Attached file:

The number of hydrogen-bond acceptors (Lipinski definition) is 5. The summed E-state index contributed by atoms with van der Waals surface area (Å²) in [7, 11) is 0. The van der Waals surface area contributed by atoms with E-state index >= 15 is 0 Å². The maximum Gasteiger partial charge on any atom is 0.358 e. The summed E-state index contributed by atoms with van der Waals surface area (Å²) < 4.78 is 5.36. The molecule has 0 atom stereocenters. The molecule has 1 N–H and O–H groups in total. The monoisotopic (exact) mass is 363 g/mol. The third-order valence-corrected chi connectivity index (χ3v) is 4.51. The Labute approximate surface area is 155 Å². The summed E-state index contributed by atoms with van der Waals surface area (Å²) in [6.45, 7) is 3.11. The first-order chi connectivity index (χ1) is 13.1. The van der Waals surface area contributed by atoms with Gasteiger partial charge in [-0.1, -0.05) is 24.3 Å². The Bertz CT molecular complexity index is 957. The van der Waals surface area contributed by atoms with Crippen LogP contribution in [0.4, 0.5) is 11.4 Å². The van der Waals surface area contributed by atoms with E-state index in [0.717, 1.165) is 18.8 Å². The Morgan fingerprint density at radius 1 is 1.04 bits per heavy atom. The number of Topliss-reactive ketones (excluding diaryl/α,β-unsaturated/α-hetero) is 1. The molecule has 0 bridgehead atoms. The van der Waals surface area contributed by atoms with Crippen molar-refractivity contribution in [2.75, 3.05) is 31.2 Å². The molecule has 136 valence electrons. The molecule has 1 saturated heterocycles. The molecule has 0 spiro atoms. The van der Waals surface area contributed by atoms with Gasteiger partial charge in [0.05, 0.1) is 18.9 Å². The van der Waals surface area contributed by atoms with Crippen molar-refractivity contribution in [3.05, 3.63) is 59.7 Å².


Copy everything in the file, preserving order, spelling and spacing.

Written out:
The number of hydrogen-bond acceptors (Lipinski definition) is 5. The summed E-state index contributed by atoms with van der Waals surface area (Å²) in [7, 11) is 0. The van der Waals surface area contributed by atoms with E-state index >= 15 is 0 Å². The maximum Gasteiger partial charge on any atom is 0.358 e. The summed E-state index contributed by atoms with van der Waals surface area (Å²) < 4.78 is 5.36. The molecule has 0 atom stereocenters. The molecule has 1 N–H and O–H groups in total. The monoisotopic (exact) mass is 363 g/mol. The third-order valence-corrected chi connectivity index (χ3v) is 4.51. The Labute approximate surface area is 155 Å². The summed E-state index contributed by atoms with van der Waals surface area (Å²) in [6.45, 7) is 3.11. The first-order chi connectivity index (χ1) is 13.1. The van der Waals surface area contributed by atoms with Gasteiger partial charge in [-0.1, -0.05) is 24.3 Å². The Bertz CT molecular complexity index is 957. The van der Waals surface area contributed by atoms with Crippen LogP contribution in [0.4, 0.5) is 11.4 Å². The van der Waals surface area contributed by atoms with E-state index in [0.717, 1.165) is 18.8 Å². The Morgan fingerprint density at radius 1 is 1.04 bits per heavy atom. The number of Topliss-reactive ketones (excluding diaryl/α,β-unsaturated/α-hetero) is 1. The molecule has 0 bridgehead atoms. The van der Waals surface area contributed by atoms with Crippen molar-refractivity contribution in [2.75, 3.05) is 31.2 Å². The molecule has 136 valence electrons. The molecule has 1 saturated heterocycles. The molecule has 0 spiro atoms. The van der Waals surface area contributed by atoms with Gasteiger partial charge in [0.05, 0.1) is 18.9 Å². The van der Waals surface area contributed by atoms with Crippen molar-refractivity contribution in [3.05, 3.63) is 59.7 Å².